When the founding fathers enunciated our rights as “Life, Liberty and Pursuit of Happiness” they weren’t thinking clearly. Nobody pursues Happiness. It’s not a leaf blowing in the wind, or a rabbit you can chase. Happiness is an interpretation of circumstances.
Any given situation can be interpreted different ways. I love gardening and getting my hands dirty. My neighbor hates dirt so much she had her back yard cemented over. Happiness is not a generic like Life and Liberty.
The FFs did not pursue Happiness. They pursued what they valued. They valued Life, Liberty and Capitalism. They valued Independence, Education, Good Food.. They valued Good Discussions, Political Connections, The Life of the Mind. But aside from the Declaration of Independence – NOTE Independence, not Happiness, they don’t talk much about happiness.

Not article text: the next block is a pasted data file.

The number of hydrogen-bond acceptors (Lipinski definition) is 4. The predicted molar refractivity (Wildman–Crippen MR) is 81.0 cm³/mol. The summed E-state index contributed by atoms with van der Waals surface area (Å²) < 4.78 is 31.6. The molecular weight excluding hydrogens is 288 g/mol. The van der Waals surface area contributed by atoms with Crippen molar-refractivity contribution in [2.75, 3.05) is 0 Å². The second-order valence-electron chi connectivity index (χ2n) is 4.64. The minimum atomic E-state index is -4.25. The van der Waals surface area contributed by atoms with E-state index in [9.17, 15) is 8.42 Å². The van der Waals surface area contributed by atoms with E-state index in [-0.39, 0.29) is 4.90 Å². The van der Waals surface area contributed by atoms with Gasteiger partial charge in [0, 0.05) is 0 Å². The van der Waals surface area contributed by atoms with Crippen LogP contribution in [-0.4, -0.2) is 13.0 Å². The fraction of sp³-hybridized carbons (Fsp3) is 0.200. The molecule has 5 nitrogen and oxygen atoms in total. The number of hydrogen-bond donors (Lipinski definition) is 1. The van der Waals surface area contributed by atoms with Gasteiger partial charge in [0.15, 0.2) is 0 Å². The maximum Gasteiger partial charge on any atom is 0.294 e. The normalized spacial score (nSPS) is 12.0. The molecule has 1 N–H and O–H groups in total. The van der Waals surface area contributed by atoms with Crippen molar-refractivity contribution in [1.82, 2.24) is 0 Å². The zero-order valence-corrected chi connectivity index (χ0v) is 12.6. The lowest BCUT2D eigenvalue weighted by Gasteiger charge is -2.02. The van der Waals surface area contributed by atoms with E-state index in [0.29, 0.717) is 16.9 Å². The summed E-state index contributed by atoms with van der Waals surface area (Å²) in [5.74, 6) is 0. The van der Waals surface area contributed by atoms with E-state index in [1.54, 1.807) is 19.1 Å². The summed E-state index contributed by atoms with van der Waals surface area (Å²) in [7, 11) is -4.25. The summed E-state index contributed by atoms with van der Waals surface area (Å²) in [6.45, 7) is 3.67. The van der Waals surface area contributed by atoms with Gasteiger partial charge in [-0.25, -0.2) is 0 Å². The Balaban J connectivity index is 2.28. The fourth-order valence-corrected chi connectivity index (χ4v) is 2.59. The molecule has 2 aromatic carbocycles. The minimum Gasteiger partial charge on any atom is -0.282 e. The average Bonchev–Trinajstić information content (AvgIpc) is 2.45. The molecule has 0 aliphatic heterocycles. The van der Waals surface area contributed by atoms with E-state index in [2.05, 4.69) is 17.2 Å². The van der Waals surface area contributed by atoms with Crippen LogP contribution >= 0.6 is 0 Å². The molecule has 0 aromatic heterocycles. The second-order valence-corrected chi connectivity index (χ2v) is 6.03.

I suggest this is because they were happy. They were doing what they loved. I’m happy when I’m doing what I love, whether it is chatting with friends, planning a lesson, fixing a problem, planting seeds, cooking a new dish, exercising or sitting quietly with my husband.
When the FFs said “Pursuit of Happiness” they may have meant, “doing what you enjoy.” I know – the poetic ring of “Life, Liberty, and Doing What You Enjoy” leaves much to be desired.
It’s more than Enjoy. It’s doing what you think is important, Doing what you think is worth doing. We all enjoy feeling that we have spent our time well.
The most common complaint I hear (aside from aches and pains) is “I wasted my time.”
How about “Life, Liberty, and Satisfying Use of Time”?
Satisfying use of time requires thought and planning. Thought and Planning are what the FFs put into writing the Declaration and the Constitution. I think it’s fair to guess that they enjoyed the process as well as the results.
Pursuing Happiness is trying to catch the results without the necessary preceding processes. It’s not possible. The FFs should have known better.